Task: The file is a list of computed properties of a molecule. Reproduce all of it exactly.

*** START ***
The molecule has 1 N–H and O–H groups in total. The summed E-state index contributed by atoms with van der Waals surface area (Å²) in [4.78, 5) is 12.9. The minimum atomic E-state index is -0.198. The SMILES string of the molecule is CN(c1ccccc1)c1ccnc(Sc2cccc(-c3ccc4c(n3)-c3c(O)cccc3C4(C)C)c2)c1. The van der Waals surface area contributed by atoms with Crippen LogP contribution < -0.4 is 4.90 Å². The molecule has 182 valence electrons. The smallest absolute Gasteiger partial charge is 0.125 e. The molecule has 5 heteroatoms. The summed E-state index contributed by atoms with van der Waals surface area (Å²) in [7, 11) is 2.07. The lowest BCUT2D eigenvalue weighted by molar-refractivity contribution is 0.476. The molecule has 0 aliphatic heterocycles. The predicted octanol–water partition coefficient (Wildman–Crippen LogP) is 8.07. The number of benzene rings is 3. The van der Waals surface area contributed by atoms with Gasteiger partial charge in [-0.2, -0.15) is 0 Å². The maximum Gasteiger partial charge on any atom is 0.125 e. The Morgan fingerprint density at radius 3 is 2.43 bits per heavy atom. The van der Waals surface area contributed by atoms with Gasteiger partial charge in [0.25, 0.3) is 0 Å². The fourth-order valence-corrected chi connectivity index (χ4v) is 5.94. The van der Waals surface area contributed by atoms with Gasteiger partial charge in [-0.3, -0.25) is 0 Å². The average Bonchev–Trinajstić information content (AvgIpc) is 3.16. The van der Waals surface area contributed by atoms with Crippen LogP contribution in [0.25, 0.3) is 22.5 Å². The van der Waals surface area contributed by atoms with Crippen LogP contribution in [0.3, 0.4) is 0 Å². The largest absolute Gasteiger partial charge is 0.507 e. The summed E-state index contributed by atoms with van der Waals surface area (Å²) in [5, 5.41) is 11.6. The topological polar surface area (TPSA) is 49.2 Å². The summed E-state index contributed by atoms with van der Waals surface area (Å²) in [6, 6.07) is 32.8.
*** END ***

The molecule has 1 N–H and O–H groups in total. The summed E-state index contributed by atoms with van der Waals surface area (Å²) in [4.78, 5) is 12.9. The minimum atomic E-state index is -0.198. The SMILES string of the molecule is CN(c1ccccc1)c1ccnc(Sc2cccc(-c3ccc4c(n3)-c3c(O)cccc3C4(C)C)c2)c1. The van der Waals surface area contributed by atoms with Crippen LogP contribution < -0.4 is 4.90 Å². The molecule has 182 valence electrons. The smallest absolute Gasteiger partial charge is 0.125 e. The molecule has 5 heteroatoms. The summed E-state index contributed by atoms with van der Waals surface area (Å²) in [7, 11) is 2.07. The lowest BCUT2D eigenvalue weighted by molar-refractivity contribution is 0.476. The molecule has 0 aliphatic heterocycles. The predicted octanol–water partition coefficient (Wildman–Crippen LogP) is 8.07. The number of benzene rings is 3. The van der Waals surface area contributed by atoms with Gasteiger partial charge in [-0.2, -0.15) is 0 Å². The maximum Gasteiger partial charge on any atom is 0.125 e. The Morgan fingerprint density at radius 3 is 2.43 bits per heavy atom. The van der Waals surface area contributed by atoms with Gasteiger partial charge in [0.25, 0.3) is 0 Å². The fourth-order valence-corrected chi connectivity index (χ4v) is 5.94. The van der Waals surface area contributed by atoms with Gasteiger partial charge in [-0.3, -0.25) is 0 Å². The average Bonchev–Trinajstić information content (AvgIpc) is 3.16. The van der Waals surface area contributed by atoms with Crippen LogP contribution in [0.25, 0.3) is 22.5 Å². The van der Waals surface area contributed by atoms with Crippen LogP contribution in [0.3, 0.4) is 0 Å². The largest absolute Gasteiger partial charge is 0.507 e. The summed E-state index contributed by atoms with van der Waals surface area (Å²) in [5, 5.41) is 11.6. The topological polar surface area (TPSA) is 49.2 Å². The summed E-state index contributed by atoms with van der Waals surface area (Å²) in [6, 6.07) is 32.8.